Third-wave feminism  

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Train wreck at Montparnasse (October 22, 1895) by Studio Lévy and Sons.
Train wreck at Montparnasse (October 22, 1895) by Studio Lévy and Sons.

Third-wave feminism is a term identified with several diverse strains of feminist activity and study beginning in the early 1990s. The movement arose as a response to perceived failures of second-wave feminism. It was also a response to the backlash against initiatives and movements created by the second-wave.

Reclaiming derogatory terms


Words such as spinster, bitch, whore, slut and cunt continue to be used in derogatory ways to demean women. Inga Muscio writes, "I posit that we’re free to seize a word that was kidnapped and co-opted in a pain-filled, distant, past, with a ransom that cost our grandmothers’ freedom, children, traditions, pride, and land." Third-wave feminists believe it is better to change the meaning of a sexist word than to censor it from speech.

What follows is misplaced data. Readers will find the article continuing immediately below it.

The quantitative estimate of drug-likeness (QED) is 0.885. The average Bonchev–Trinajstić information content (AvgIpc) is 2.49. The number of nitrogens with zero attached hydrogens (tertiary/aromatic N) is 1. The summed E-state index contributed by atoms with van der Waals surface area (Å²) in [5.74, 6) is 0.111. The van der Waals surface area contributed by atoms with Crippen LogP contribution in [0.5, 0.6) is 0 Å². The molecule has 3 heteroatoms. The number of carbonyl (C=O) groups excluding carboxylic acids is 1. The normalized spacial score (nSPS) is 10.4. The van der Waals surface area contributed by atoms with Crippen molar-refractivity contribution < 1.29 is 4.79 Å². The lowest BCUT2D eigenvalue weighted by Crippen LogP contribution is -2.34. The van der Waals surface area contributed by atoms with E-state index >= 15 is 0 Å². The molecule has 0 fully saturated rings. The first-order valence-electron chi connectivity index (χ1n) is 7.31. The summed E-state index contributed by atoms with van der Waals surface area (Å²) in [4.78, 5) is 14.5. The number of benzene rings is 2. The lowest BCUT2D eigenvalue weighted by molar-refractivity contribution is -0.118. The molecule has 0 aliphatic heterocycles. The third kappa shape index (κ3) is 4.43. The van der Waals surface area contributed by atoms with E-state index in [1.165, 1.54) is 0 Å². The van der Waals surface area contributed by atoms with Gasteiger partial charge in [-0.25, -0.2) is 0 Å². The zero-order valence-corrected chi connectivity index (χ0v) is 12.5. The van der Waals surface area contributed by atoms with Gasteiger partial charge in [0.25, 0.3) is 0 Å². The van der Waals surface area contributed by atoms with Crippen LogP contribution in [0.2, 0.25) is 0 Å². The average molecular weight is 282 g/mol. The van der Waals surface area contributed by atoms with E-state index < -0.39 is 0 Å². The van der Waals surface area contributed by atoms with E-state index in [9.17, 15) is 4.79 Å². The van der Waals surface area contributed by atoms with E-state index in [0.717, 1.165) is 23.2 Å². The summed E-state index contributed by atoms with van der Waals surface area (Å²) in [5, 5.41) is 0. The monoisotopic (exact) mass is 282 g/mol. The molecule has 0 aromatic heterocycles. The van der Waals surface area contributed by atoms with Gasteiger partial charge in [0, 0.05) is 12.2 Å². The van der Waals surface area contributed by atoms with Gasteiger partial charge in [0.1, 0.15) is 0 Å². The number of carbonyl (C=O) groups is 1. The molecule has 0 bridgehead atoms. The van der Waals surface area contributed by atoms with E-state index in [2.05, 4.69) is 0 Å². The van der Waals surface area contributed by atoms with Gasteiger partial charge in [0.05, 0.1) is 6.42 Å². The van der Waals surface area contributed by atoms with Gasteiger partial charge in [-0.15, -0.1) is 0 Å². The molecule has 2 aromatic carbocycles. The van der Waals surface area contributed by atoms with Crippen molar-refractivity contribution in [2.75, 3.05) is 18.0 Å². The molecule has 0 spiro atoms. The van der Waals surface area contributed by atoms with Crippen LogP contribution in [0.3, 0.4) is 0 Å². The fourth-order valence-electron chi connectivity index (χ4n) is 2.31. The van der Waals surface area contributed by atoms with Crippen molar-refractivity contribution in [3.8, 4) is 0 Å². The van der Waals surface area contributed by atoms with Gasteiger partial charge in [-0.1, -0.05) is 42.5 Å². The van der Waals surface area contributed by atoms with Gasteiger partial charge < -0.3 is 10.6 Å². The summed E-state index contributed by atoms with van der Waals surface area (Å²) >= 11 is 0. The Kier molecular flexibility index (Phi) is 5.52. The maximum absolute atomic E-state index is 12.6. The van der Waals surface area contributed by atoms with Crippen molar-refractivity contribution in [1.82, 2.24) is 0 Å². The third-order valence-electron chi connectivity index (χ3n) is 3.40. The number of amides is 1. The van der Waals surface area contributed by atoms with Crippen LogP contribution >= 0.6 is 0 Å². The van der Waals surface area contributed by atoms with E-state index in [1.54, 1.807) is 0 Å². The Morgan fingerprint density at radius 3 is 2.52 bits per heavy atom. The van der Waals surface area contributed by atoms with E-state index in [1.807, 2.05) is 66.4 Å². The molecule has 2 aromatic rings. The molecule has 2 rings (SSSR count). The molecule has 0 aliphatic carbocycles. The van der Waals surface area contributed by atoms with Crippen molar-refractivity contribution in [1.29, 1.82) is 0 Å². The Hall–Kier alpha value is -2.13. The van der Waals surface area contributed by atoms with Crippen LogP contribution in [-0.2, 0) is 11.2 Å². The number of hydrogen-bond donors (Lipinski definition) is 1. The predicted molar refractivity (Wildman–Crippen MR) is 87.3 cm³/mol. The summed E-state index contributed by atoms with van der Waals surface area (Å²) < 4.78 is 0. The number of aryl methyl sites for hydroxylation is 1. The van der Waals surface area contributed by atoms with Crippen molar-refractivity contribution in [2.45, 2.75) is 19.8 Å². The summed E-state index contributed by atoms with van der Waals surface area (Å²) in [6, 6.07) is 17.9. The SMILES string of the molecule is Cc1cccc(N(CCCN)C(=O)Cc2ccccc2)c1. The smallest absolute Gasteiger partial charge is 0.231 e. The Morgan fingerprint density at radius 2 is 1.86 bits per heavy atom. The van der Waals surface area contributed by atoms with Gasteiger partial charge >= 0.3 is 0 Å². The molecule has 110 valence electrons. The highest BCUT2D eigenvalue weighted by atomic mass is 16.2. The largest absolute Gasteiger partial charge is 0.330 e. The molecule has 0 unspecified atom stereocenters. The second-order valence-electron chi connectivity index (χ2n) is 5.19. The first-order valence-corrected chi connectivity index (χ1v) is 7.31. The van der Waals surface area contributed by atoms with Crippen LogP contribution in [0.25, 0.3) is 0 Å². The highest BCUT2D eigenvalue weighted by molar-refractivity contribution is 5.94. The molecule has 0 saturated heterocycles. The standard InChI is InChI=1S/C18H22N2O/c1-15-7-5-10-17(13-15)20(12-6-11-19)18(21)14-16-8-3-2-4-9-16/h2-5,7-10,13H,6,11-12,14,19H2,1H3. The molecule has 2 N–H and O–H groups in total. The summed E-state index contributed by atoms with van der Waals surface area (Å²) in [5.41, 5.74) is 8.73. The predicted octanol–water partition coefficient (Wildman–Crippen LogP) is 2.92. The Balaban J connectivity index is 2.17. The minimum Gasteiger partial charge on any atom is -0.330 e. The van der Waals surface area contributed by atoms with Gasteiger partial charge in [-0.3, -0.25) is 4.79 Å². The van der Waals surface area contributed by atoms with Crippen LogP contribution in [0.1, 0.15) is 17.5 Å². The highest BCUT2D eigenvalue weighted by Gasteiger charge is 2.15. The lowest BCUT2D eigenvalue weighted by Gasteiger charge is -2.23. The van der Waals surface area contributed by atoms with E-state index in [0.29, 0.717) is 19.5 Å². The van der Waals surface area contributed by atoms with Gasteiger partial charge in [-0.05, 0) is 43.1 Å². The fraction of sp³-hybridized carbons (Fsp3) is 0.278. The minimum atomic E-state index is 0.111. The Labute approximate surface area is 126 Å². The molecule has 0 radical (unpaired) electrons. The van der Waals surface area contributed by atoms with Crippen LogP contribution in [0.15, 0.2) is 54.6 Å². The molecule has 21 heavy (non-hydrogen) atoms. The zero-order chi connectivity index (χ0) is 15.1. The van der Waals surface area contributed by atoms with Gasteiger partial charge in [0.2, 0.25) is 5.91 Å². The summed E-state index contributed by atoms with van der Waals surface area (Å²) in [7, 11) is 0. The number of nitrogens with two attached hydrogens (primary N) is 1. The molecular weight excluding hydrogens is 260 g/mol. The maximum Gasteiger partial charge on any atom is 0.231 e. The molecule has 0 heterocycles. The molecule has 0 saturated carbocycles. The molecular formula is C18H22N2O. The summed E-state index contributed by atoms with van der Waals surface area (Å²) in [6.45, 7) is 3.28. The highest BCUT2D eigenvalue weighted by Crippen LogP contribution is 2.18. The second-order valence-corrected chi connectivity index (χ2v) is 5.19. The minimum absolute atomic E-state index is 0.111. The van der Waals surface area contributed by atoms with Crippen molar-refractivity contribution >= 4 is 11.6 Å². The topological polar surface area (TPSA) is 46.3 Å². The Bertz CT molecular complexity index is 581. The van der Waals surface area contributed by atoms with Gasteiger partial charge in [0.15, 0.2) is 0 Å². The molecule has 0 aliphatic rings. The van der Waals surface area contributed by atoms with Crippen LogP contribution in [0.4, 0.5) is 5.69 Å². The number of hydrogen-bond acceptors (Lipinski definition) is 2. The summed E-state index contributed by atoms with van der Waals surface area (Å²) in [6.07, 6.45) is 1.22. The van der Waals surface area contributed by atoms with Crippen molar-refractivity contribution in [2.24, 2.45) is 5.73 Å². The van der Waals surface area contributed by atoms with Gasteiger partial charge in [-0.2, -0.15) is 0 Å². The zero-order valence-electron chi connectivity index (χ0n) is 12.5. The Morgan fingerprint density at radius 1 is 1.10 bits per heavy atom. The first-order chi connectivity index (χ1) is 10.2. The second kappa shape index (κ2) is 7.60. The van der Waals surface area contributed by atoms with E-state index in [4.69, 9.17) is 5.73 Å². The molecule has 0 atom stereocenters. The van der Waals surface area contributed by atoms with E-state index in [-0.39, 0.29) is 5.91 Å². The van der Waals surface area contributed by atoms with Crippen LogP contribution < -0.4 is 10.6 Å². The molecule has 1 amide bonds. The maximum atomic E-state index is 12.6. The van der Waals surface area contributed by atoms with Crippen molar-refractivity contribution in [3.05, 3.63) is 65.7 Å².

Many of these words did not originally have their modern connotations of power. For example, the English word cunt, which is commonly used as a pejorative, is a derivative of the Germanic word "kunton" meaning "female genitalia". Over time the word has become both a pejorative and a marker of femininity. The words bitch and whore developed in a similar fashion.

Part of taking back the word bitch was fueled by Elizabeth Wurtzel's 1999 book, Bitch: In Praise of Difficult Women. In the successful declaration of the word bitch, Wurtzel introduces her philosophy: "I intend to scream, shout, race the engine, call when I feel like it, throw tantrums in Bloomingdale's if I feel like it and confess intimate details about my life to complete strangers. I intend to do what I want to do and be whom I want to be and answer only to myself: that is, quite simply, the bitch philosophy."

Unless indicated otherwise, the text in this article is either based on Wikipedia article "Third-wave feminism" or another language Wikipedia page thereof used under the terms of the GNU Free Documentation License; or on original research by Jahsonic and friends. See Art and Popular Culture's copyright notice.

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